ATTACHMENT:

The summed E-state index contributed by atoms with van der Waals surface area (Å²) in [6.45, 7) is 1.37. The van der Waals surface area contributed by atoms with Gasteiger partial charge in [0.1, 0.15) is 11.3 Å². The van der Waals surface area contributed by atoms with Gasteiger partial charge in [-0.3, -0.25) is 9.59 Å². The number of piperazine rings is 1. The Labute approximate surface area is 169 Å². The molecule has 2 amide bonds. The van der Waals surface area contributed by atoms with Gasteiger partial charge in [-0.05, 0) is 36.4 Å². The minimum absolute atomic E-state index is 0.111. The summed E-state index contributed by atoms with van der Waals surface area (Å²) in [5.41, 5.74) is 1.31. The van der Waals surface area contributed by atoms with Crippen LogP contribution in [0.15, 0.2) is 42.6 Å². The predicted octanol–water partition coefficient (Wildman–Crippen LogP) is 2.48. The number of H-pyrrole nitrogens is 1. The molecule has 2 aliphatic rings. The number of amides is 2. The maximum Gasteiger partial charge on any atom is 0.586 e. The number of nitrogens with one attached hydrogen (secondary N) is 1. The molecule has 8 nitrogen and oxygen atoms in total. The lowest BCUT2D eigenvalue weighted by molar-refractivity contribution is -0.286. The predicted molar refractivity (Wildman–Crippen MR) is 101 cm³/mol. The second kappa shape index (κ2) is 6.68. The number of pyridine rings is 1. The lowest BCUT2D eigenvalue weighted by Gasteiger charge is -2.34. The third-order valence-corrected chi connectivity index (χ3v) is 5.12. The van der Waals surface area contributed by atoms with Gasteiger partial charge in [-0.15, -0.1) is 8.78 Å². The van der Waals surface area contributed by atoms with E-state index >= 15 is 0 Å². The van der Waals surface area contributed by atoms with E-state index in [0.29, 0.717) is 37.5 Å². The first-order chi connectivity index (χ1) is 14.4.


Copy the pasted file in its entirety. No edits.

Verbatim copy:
The summed E-state index contributed by atoms with van der Waals surface area (Å²) in [6.45, 7) is 1.37. The van der Waals surface area contributed by atoms with Gasteiger partial charge in [0.1, 0.15) is 11.3 Å². The van der Waals surface area contributed by atoms with Gasteiger partial charge in [-0.3, -0.25) is 9.59 Å². The number of piperazine rings is 1. The Labute approximate surface area is 169 Å². The molecule has 2 amide bonds. The van der Waals surface area contributed by atoms with Gasteiger partial charge in [-0.05, 0) is 36.4 Å². The minimum absolute atomic E-state index is 0.111. The summed E-state index contributed by atoms with van der Waals surface area (Å²) in [5.41, 5.74) is 1.31. The van der Waals surface area contributed by atoms with Crippen LogP contribution in [0.15, 0.2) is 42.6 Å². The predicted octanol–water partition coefficient (Wildman–Crippen LogP) is 2.48. The number of H-pyrrole nitrogens is 1. The molecule has 2 aliphatic rings. The number of amides is 2. The maximum Gasteiger partial charge on any atom is 0.586 e. The number of nitrogens with one attached hydrogen (secondary N) is 1. The molecule has 8 nitrogen and oxygen atoms in total. The lowest BCUT2D eigenvalue weighted by molar-refractivity contribution is -0.286. The predicted molar refractivity (Wildman–Crippen MR) is 101 cm³/mol. The second kappa shape index (κ2) is 6.68. The number of pyridine rings is 1. The lowest BCUT2D eigenvalue weighted by Gasteiger charge is -2.34. The third-order valence-corrected chi connectivity index (χ3v) is 5.12. The van der Waals surface area contributed by atoms with Gasteiger partial charge in [-0.15, -0.1) is 8.78 Å². The van der Waals surface area contributed by atoms with E-state index >= 15 is 0 Å². The van der Waals surface area contributed by atoms with E-state index in [0.29, 0.717) is 37.5 Å². The first-order chi connectivity index (χ1) is 14.4.